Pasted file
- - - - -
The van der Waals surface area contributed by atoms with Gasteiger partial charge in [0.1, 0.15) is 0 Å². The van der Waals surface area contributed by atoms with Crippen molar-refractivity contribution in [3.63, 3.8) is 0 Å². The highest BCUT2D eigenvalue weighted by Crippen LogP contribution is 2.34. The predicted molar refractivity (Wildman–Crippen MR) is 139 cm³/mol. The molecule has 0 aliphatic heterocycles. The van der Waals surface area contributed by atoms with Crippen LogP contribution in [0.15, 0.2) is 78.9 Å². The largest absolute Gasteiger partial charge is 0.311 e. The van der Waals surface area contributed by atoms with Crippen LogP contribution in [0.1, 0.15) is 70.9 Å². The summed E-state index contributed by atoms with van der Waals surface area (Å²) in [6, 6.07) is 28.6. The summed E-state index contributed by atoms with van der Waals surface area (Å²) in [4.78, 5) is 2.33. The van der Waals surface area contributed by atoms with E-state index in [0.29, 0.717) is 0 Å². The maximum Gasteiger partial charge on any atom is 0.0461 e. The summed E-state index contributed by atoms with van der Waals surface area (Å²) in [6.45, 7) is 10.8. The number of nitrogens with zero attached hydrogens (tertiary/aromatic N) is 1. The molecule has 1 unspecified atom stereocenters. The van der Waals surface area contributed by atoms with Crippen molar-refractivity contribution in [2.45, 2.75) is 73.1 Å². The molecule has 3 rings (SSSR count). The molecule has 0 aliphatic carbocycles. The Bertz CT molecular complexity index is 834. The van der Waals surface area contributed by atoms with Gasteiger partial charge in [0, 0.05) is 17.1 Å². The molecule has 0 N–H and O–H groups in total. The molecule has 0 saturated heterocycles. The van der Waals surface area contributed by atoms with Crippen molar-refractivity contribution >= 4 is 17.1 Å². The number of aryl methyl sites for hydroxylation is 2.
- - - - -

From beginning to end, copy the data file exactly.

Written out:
The van der Waals surface area contributed by atoms with Gasteiger partial charge in [0.1, 0.15) is 0 Å². The van der Waals surface area contributed by atoms with Crippen molar-refractivity contribution in [3.63, 3.8) is 0 Å². The highest BCUT2D eigenvalue weighted by Crippen LogP contribution is 2.34. The predicted molar refractivity (Wildman–Crippen MR) is 139 cm³/mol. The molecule has 0 aliphatic heterocycles. The van der Waals surface area contributed by atoms with Crippen LogP contribution in [0.15, 0.2) is 78.9 Å². The largest absolute Gasteiger partial charge is 0.311 e. The van der Waals surface area contributed by atoms with Crippen LogP contribution in [0.1, 0.15) is 70.9 Å². The summed E-state index contributed by atoms with van der Waals surface area (Å²) in [6, 6.07) is 28.6. The summed E-state index contributed by atoms with van der Waals surface area (Å²) in [4.78, 5) is 2.33. The van der Waals surface area contributed by atoms with E-state index in [0.29, 0.717) is 0 Å². The maximum Gasteiger partial charge on any atom is 0.0461 e. The summed E-state index contributed by atoms with van der Waals surface area (Å²) in [6.45, 7) is 10.8. The number of nitrogens with zero attached hydrogens (tertiary/aromatic N) is 1. The molecule has 1 unspecified atom stereocenters. The van der Waals surface area contributed by atoms with Crippen molar-refractivity contribution in [2.45, 2.75) is 73.1 Å². The molecule has 3 rings (SSSR count). The molecule has 0 aliphatic carbocycles. The Bertz CT molecular complexity index is 834. The van der Waals surface area contributed by atoms with Gasteiger partial charge in [0, 0.05) is 17.1 Å². The molecule has 0 N–H and O–H groups in total. The molecule has 0 saturated heterocycles. The van der Waals surface area contributed by atoms with Crippen molar-refractivity contribution >= 4 is 17.1 Å². The number of aryl methyl sites for hydroxylation is 2.